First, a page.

This is the last of my five-part “Deathwish” series. We studied powerful and epic servants of God as they got to the lowest and most desperate states of their lives and wished for death. It’s fitting to end with the contrast of Jesus’ desire for death. It wasn’t out of desperation or pain, pride, fear, or loss, but Jesus’ desire to die was the greatest act of love to us. Jesus was God and man in the flesh. The flesh part of Jesus did not want to die. The God part of Jesus wanted to die for us. The struggle between the God part and the flesh part of the incarnate Christ is evident in a few accounts in the Bible. In the greatest act of love, Jesus went to the cross for the joy of us becoming sanctified, forgiven, and redeemed.
13 Greater love has no one than this: to lay down one’s life for one’s friends.John 15:13
However, the Garden of Gethsemane flesh and spirit battle became so intense that sweat and blood seeped from his pores. In Luke 22, Jesus was looking and asking God to remove the cup of suffering from him. However, the spirit won as he yielded his will to God, being obedient to the purpose for which he came. The human part of Jesus didn’t want to go through the suffering and punishment of the cross. The spirit part of him wanted to and did so with joy. He didn’t enjoy the pain but endured it so we could enter heaven, which brought him joy.
saying, “Father, if you are willing, remove this cup from me. Nevertheless, not my will, but yours, be done.”Luke 22:42
The Good Shepherd
god speaks quite often in parables. God often relates to us as Shepherds to his sheep. A shepherd cares for, leads, guides, and protects his sheep. A good Shepherd will fight off a lion and a bear, risking his life or laying his life down for the life of his sheep. Jesus said in John, chapter 10, that he is the good shepherd, and he’s there to lay down his life for us, the sheep. That’s precisely what Jesus did. He could have lived on the Earth forever if he wanted to, through the generations, but that wasn’t his purpose. His purpose was to be the perfect, spotless lamb to be the sacrifice for sins. How beautiful is it that Jesus is both a Shepherd and a sacrificial lamb?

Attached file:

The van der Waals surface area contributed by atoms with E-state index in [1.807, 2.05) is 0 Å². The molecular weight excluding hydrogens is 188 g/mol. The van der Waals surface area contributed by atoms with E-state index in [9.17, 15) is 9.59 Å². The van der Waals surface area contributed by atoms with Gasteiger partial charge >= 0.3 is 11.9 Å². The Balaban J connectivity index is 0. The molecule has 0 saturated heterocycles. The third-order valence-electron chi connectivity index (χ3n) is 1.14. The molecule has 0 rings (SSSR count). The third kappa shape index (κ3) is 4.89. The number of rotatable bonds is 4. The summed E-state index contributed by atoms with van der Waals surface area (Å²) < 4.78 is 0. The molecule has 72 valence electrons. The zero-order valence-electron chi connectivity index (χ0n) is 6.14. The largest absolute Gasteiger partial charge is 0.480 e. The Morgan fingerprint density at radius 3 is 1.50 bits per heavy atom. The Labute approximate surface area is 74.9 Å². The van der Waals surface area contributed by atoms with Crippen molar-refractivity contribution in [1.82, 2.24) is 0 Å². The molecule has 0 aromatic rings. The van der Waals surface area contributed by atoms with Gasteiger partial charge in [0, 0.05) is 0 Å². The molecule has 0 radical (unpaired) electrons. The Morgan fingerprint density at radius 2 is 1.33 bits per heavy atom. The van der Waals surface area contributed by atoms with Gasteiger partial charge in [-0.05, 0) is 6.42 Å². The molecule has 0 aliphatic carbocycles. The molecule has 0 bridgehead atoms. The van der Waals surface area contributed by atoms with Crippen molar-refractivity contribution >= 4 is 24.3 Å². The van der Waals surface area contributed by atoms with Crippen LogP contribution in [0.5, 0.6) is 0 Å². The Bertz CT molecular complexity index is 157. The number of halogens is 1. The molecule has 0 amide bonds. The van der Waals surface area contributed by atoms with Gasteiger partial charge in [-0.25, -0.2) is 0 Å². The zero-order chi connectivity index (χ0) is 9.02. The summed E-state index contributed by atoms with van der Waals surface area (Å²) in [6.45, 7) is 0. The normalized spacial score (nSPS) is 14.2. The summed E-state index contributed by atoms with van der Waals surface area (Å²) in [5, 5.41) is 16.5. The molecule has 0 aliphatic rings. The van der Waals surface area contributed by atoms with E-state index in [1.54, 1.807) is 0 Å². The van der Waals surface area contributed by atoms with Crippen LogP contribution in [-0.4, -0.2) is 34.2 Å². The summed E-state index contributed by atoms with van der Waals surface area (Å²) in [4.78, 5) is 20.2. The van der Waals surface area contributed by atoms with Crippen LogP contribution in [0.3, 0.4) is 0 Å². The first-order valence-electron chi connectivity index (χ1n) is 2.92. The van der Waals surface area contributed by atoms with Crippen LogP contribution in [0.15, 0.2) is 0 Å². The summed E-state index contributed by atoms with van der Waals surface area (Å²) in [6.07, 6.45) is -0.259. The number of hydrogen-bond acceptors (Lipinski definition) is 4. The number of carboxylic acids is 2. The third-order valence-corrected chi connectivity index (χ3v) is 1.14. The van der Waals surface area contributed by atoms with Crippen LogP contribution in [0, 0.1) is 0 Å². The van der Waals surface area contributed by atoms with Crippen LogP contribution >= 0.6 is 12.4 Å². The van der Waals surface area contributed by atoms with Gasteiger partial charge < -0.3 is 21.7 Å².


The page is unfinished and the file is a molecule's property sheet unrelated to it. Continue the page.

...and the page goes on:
We’ve seen crucifixes and heard so many gospel stories that we can overlook or underappreciate what Jesus did for us. The cross was horrendously painful. He endured torture, betrayal, and mental, emotional, and spiritual abuse. His body was pushed to the limits of human beings’ ability to endure. We think that because he was God, He didn’t suffer like we would, but he did. Since he had an understanding of God and could see into people’s hearts, I feel that he suffered more. He could stay focused on his purpose of dying with the knowledge that what he was doing would one day bring us to heaven. He could see the joy ahead, the joy of our forgiveness and life in heaven.
Thank you for enduring the pain of the cross to pay the price for every single sin I have committed in my life so that I may one day live in heaven. I sit still before you now, and as things come to my mind, I lift them up and ask your forgiveness. I thank you for enduring the pain of the cross so that I will be forgiven and live in heaven. Thank you, Jesus. I give you my life, worries, concerns, and future and ask that you help me follow the spirit part of me like you did, so that I live a life that pleases you. Amen.